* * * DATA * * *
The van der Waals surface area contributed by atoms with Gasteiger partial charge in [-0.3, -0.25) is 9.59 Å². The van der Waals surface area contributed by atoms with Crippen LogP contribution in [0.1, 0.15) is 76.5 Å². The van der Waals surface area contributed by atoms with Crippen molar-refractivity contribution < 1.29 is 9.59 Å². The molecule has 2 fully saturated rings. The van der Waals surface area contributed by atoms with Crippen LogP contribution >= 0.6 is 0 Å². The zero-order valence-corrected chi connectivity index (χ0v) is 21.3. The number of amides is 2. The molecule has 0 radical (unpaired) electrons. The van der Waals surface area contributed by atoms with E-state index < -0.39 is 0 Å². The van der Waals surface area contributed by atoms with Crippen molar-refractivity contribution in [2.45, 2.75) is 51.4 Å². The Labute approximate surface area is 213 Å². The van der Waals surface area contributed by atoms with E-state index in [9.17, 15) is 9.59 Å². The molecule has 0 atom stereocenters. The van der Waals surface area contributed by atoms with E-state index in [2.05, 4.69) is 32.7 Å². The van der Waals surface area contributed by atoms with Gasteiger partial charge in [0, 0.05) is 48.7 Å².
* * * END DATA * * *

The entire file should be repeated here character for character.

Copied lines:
The van der Waals surface area contributed by atoms with Gasteiger partial charge in [-0.3, -0.25) is 9.59 Å². The van der Waals surface area contributed by atoms with Crippen LogP contribution in [0.1, 0.15) is 76.5 Å². The van der Waals surface area contributed by atoms with Crippen molar-refractivity contribution < 1.29 is 9.59 Å². The molecule has 2 fully saturated rings. The van der Waals surface area contributed by atoms with Crippen LogP contribution >= 0.6 is 0 Å². The zero-order valence-corrected chi connectivity index (χ0v) is 21.3. The number of amides is 2. The molecule has 0 radical (unpaired) electrons. The van der Waals surface area contributed by atoms with E-state index < -0.39 is 0 Å². The van der Waals surface area contributed by atoms with Crippen molar-refractivity contribution in [2.45, 2.75) is 51.4 Å². The Labute approximate surface area is 213 Å². The van der Waals surface area contributed by atoms with E-state index in [9.17, 15) is 9.59 Å². The molecule has 0 atom stereocenters. The van der Waals surface area contributed by atoms with E-state index in [2.05, 4.69) is 32.7 Å². The van der Waals surface area contributed by atoms with Gasteiger partial charge in [0, 0.05) is 48.7 Å².